A bill to ease the financial burden from the coronavirus has passed the House but may face opposition from senators concerned about its paid sick leave provisions.

The Families First Coronavirus Response Act — which passed the House on a 363-40-1 vote on Saturday — had yet to be delivered to the Senate on Monday as lawmakers continued working with the White House on technical corrections.

Senate Majority Leader Mitch McConnell has said senators “will need to carefully review” the proposal but he believes “the vast majority of senators in both parties will agree we should act swiftly to secure relief for American workers, families, and small businesses.”

But how swiftly it will pass the Senate remained uncertain. “The 14 days of paid sick leave the legislation guarantees has spurred concerns from Republicans, who are worried the proposal could put too much pressure on small businesses,” Vox reported.

“We worry that the bill [sets] up a new and complicated system relying on businesses giving paid sick leave and then getting a refundable tax credit that won’t move quickly enough and could put pressure on those businesses to lay workers off,” Sen. Tom Cotton, Republican from Arkansas, said.

Treasury Secretary Steven Mnuchin acknowledged those concerns, saying on Sunday, “We are hearing feedback that certain small businesses are concerned about the burden” of paid sick leave.

The relief package passed by the House also, among other things, requires private health plans to cover coronavirus testing at no cost and puts $1 billion into emergency state grants for providing unemployment insurance benefits.

But according to Vox, “Republicans in the past have long been skeptical of implementing paid sick leave programs … and it seems like the coronavirus relief bill simply offers the latest opportunity for them to make their point.”

Under the House legislation, however, the federal government would cover the costs for small businesses that offer paid sick leave. “Much of the Republican pushback … appears to discount this fact,” Vox noted.

According to The New York Times, the bill guarantees sick leave only to about 20% of workers.

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One response to “Coronavirus Relief Bill Faces Holdup in Senate”

  1. Letter sent to Senators:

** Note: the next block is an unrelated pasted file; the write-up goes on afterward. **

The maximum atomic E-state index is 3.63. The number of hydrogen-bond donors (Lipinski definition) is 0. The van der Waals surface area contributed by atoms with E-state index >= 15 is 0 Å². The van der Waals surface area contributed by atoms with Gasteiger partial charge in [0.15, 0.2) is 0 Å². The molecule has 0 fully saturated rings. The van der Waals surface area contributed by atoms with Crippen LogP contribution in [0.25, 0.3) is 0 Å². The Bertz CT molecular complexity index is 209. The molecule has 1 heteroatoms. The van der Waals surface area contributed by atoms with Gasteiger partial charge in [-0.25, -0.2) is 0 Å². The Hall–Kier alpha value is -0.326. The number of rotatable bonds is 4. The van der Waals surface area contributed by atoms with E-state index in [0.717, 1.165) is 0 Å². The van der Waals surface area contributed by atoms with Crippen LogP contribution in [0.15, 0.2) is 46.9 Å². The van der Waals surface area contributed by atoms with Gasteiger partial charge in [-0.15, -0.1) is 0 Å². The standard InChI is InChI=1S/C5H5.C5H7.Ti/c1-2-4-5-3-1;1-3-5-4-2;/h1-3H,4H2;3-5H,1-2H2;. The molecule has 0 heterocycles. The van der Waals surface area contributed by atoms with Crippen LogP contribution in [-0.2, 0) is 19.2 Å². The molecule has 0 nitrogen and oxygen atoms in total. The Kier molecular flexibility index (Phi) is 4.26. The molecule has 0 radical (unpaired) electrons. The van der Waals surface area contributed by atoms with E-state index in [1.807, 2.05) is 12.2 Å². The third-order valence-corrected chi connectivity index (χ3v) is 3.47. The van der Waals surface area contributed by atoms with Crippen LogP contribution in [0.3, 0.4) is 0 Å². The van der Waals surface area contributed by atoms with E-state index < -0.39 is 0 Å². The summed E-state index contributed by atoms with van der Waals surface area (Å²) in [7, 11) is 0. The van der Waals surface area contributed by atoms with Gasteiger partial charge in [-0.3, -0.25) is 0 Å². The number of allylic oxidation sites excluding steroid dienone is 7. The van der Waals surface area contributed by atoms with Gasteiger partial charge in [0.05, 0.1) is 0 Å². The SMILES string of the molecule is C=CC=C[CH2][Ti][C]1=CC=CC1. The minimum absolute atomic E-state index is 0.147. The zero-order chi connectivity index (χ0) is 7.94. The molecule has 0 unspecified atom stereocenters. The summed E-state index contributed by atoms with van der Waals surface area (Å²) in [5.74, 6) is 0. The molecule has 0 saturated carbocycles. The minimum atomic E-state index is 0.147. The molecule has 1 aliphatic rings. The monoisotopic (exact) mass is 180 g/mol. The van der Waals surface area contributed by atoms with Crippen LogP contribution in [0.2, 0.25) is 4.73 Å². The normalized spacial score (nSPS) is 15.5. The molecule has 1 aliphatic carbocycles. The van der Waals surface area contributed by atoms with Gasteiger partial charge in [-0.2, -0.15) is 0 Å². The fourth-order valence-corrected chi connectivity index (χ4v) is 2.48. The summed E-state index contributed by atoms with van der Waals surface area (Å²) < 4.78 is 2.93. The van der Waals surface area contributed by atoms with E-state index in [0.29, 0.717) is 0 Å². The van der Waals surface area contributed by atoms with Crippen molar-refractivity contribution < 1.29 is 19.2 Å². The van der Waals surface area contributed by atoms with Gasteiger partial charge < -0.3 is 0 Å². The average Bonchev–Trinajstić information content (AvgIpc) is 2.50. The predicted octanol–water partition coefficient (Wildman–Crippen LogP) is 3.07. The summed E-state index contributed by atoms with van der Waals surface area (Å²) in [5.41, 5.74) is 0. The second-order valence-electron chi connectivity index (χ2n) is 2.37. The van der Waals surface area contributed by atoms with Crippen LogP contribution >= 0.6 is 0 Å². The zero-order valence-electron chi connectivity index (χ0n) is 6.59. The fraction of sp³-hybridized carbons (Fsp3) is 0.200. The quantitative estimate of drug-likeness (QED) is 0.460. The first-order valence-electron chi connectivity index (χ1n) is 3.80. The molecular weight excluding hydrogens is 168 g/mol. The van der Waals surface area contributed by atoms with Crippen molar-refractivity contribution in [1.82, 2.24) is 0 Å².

Congress is going to pass a new set of laws where the federal government is going to take care of those affected by the coronavirus however, latest reports point out that their approach will take care of around only 20% of those who will be affected. To be fair those affected will be far more than those who are infected by the virus. What about all of those who have already been or will be laid off do to things like sports cancelations or the next businesses whose sales are way down and cannot afford to keep so many on their payrolls or have other employees who do not have the virus but must take the time to directly take care of those who do? The US Government cannot even begin to deal with the many sides of the issue and to be fair nor can the applicable states. These problems need to become local issues and hence only the local governments can or should be required to deal with these problems. However, what about their money problems? Most cannot afford to spend that which they do not have and unlike the feds they do not have a monetary system where they can simply create the money (that is another problem but we will not discuss it today). So, here is a very simple solution which unfortunately will take another vote at the federal level and this is where you need to become involved. First, the feds need to let the counties throughout the nation know that the feds will cover all the related direct costs for such things as lost wages, additional medical expenses, which include both testing and treatments, which the counties will cover. Second, the counties will have to set up a data management system which identifies their disbursements for only the auditable items defined by the feds. Third, the counties will have to correctly bill the feds every month following their month of related disbursements. Forth, included in this federal commitment will be a new law which will hold anyone in the local governments who misrepresents their federal reimbursement expenses, aside from corrections that will most likely be made and where the county gets more than that for which they will become legally entitled, to a federal charge which should be life in prison. Finally, this approach will need to be in place for as long as the virus is still affecting the applicable county. Are you ready to take on this challenge and will you be the elected official who will be the first to make this type of proposal to our proven out of touch government? Let me and your voters know.

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